The Dacian Wars started after Decebalus (r. c. 87-106 CE) raided the Roman province of Moesia in 85 CE. Emperor Domitian's (r. 81-96 CE) Dacian campaigns in 86-87 CE reached an uneasy peace, but the conflict was renewed under the reign of Emperor Trajan (r. 98-117 CE). Trajan's Dacian Wars, recorded on Trajan's Column, ended with Decebalus' death, and Dacia became a Roman province.
Domitian's Dacian Campaigns
In 85 CE, Decebalus (r. c. 87-106 CE), the future king of Dacia, invaded the Roman province of Moesia. The provincial governor Oppius Sabinus met the Dacian army with Legio V Macedonia, however, the governor was among the heavy casualties, forcing the legion to retreat. The IV Flavia Felix arrived from Dalmatia too late to help. Decebalus and his army had already returned to Dacia, having: sacked cities and taking thousands of prisoners.
Responding to the defeat, in 86 CE, Roman emperor Domitian (r. 81-96 CE) organized his legions and went on the offensive. With the support of five legions, the prefect of the Praetorian Guard, Cornelius Fuscus, crossed the Danube into Dacia where he was immediately attacked by Decebalus. The assault cost the prefect his life, and his beleaguered legions retreated across the river into Moesia. Although sources disagree, during the assault, Legio V Alaudae was supposedly annihilated and its flag captured. Some historians believe the legion was routed later either during Trajan’s campaign or in the war against the Sarmatians in 92 CE. With troops remaining to garrison the borders, Domitian returned to Rome to rethink his offensive.
In 88 CE the Roman commander Tettius Julianus led his legions - VII Claudia, I Italica, IV Flavia Felix, and II Adiutrix - into central Dacia. In addition to these legions, I Adiutrix and XIII Gemina is believed by some to have also participated in Dacia. Although Julianus quickly routed the Dacians at Tapae, the Dacian commander and high priest Vezinas escaped. After the battle, the Romans made camp for the winter outside the Dacian capital of Sarmizegetusa Regia. During the winter, with the river frozen, the Sarmatian Iazyges and Quadi took the opportunity while Rome was engaged in the Saturninus Revolt in Germany - VII Claudia had been recalled - and marched into Moesia, sacking towns. At the same time, Decebalus mobilized his army to defend the capital against the Romans. With the Sarmatians behind him and realizing he might be trapped, Julianus fell back into Moesia. Leading an army of his own, Domitian went on the march, initially intending on battling the Sarmatians; however, after they withdrew across the Danube, he joined forces with Julianus in Moesia.
Refusing a peace offering from Decebalus, Domitian marched his army into Pannonia in what he believed was an act of revenge but was quickly pushed back by the Marcomanni. Receiving a second offer of peace, Domitian decided it was in his best interest to agree to the Dacian offer; an ill-considered treaty was reached that included a yearly payment of gold to the Dacians. The Dacians agreed to a withdrawal from Moesia and to return prisoners of war. The Roman Senate and army were both displeased with the treaty. It was, in their minds, a sign of weakness. Following the treaty, Moesia was divided into two separate provinces: Upper or Superior Moesia and Lower or Inferior Moesia. Four legions were assigned to Moesia while another four were stationed in Pannonia.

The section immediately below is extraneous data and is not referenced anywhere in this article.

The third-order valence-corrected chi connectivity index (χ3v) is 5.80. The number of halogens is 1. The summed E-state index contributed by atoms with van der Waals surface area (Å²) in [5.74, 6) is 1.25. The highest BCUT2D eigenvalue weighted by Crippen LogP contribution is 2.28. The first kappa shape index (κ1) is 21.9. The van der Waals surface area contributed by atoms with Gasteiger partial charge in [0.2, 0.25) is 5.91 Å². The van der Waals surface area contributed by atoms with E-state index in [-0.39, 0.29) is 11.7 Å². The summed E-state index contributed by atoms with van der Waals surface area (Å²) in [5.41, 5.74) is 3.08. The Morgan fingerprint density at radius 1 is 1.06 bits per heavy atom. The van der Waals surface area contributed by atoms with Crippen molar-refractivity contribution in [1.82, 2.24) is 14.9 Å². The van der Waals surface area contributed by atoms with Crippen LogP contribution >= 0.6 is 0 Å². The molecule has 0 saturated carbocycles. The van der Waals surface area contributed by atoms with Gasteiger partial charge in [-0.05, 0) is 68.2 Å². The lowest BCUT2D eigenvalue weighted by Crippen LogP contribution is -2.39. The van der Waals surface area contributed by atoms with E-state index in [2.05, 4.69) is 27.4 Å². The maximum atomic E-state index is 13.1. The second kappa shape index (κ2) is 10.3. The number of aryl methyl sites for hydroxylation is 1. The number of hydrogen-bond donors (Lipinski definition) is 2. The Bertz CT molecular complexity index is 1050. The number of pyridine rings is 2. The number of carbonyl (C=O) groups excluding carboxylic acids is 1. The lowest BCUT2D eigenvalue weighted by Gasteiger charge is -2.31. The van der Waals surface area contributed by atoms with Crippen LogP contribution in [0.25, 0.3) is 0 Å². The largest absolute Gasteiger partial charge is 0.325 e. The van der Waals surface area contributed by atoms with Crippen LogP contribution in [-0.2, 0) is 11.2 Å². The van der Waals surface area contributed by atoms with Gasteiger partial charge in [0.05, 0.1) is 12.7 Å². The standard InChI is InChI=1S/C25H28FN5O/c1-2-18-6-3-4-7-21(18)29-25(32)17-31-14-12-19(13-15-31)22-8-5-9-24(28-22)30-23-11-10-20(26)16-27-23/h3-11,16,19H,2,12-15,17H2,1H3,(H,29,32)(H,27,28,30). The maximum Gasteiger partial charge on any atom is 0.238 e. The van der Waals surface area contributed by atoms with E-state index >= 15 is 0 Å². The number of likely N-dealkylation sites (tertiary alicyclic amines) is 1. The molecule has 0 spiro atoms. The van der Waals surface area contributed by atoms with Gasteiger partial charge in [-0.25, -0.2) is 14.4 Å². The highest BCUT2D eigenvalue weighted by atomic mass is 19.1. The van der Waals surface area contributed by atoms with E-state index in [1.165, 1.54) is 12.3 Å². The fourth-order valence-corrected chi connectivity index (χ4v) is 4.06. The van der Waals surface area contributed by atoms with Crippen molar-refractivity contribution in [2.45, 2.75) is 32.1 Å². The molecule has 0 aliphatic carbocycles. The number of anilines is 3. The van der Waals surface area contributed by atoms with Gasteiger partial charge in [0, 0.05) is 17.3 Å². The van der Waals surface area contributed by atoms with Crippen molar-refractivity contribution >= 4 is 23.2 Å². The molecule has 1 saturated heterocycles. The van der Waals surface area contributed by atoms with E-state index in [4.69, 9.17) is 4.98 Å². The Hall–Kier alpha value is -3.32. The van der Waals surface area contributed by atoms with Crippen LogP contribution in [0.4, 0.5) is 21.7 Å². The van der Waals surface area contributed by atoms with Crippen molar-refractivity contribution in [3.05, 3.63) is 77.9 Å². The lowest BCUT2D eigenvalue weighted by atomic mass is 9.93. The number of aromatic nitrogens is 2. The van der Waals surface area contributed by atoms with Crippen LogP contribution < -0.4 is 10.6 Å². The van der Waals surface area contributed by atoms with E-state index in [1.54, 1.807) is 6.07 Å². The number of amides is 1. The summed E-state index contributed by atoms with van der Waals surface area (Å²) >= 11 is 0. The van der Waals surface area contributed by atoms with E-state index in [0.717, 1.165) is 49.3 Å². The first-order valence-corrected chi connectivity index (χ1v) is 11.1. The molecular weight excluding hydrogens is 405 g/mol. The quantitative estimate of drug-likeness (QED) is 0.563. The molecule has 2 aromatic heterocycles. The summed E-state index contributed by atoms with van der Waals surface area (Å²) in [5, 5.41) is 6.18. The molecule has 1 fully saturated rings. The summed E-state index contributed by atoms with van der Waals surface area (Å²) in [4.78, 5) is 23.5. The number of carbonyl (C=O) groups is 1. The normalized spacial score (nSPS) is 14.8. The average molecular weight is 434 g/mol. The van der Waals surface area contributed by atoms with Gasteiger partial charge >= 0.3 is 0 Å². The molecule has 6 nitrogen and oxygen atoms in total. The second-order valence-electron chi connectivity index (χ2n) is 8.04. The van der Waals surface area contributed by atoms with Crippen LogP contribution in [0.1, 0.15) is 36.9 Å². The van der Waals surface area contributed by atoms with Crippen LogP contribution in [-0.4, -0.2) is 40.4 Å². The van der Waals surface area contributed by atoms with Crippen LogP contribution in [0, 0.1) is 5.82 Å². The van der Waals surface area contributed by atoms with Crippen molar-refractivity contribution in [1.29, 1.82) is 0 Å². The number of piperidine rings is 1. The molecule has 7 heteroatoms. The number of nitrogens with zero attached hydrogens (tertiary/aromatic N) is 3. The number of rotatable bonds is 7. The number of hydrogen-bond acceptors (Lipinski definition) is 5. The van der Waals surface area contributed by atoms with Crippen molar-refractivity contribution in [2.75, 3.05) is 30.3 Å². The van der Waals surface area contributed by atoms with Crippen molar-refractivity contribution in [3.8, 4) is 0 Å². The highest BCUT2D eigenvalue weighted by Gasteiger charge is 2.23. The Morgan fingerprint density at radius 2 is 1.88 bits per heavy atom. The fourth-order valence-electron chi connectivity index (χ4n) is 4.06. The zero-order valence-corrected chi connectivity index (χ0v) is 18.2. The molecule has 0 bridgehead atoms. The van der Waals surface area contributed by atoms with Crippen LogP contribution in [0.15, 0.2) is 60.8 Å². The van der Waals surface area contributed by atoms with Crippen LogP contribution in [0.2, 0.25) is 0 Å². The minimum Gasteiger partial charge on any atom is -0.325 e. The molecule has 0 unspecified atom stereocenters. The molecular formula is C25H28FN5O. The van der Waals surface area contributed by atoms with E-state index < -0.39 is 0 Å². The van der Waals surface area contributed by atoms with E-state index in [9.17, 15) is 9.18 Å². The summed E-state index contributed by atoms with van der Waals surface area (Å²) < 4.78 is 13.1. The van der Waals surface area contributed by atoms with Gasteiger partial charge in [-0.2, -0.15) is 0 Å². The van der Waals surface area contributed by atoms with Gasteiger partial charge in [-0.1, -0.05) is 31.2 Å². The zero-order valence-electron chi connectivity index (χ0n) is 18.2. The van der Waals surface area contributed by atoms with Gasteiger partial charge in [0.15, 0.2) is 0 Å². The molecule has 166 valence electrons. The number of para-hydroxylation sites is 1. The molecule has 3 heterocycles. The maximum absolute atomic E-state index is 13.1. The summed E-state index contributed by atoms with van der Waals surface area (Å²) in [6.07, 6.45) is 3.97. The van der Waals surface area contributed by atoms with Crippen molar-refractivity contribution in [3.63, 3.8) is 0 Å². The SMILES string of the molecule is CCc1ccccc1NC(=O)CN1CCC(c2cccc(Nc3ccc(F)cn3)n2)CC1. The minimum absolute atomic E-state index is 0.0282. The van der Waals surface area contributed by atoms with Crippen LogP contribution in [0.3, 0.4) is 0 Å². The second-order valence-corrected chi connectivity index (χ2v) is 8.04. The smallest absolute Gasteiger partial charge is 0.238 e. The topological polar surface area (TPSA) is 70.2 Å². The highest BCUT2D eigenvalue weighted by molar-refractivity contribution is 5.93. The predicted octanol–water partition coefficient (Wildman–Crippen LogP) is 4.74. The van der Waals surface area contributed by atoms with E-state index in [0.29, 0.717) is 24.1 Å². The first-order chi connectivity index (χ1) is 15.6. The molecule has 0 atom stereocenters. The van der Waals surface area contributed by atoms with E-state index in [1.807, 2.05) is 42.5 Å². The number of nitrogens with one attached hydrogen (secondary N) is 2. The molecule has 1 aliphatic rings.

The emperor viewed his encounter with the Dacians differently. Following the celebration of the three-day Roman Secular Games, Domitian held a Roman triumph to celebrate his defeat of the Chatti and Julianus’ success in Dacia. In his The Twelve Caesars, historian Suetonius (c. 69 - c. 130/140 CE) wrote of the emperor’s campaign against the Sarmatians and Dacians:
Some of Domitian’s campaigns ... were quite unjustified ... but not so against the Sarmatians, who had massacred a legion and killed its commander. And when the Dacians defeated first the former consul Oppius Salinas and then his successor, the praetorian prefect Cornelius Fuscus, Domitian led two punitive expeditions in person. After several indecisive engagements, he celebrated a double triumph over the Chatti and Dacians but did not insist on recognition for his Sarmatian campaign ... (299)
Trajan's Dacian Wars
Another war against Dacia was inevitable. Trajan was determined to defeat the Dacians where Domitian had failed. Historian Barry Strauss wrote that Domitian had accepted compromise with the Dacians while "Trajan conquered it, annihilated its ruling class, and opened the country to colonization by Roman veterans" (163). His desire to go to war against the Dacians may not only have been an act of revenge but also a place to demonstrate his military leadership. Trajan spent almost half of his reign away from Rome, on campaign in Roman Britain and in Parthia, but his greatest success in Roman warfare would be in Dacia. The spoils of the war not only made him rich but also financed a new Roman forum, the Baths of Trajan, and Trajan’s Aqueduct (Aqua Traiana). Unfortunately, his personal account of the war, Dacica, is lost, and so the majority of our present information on the Dacian conquest is derived from Trajan’s Column, a spiral relief of 155 scenes.
Trajan understood but did not trust the Dacian king. Decebalus was considered a shrewd warrior and an expert in both ambushes and pitched battles. He was a master of timing and an astute manager of both victory and defeat. Trajan must have realized this, and when he saw the Dacian king was on the move, he decided to attack.
In the spring of 101 CE, Trajan marched out of Rome. There were already four legions stationed in Moesia - I Italica, IV Flavia Felix, V Macedonica, and VII Claudia - all ready to cross the river. By his departure, additional legions were on the way: I Adiutrix, XIV Gemina, XV Apollonius, X Gemina, and II Adiutrix. More were soon to arrive: XIII Gemina and I Minervia. Accompanied by the Praetorian Guard prefect Claudius Livianus and the commander Lucius Appius Maximus, Trajan and the legions arrived at Viminacium on the Danube where they joined the emperor’s nephew (and future emperor) Hadrian (r. 117-138 CE).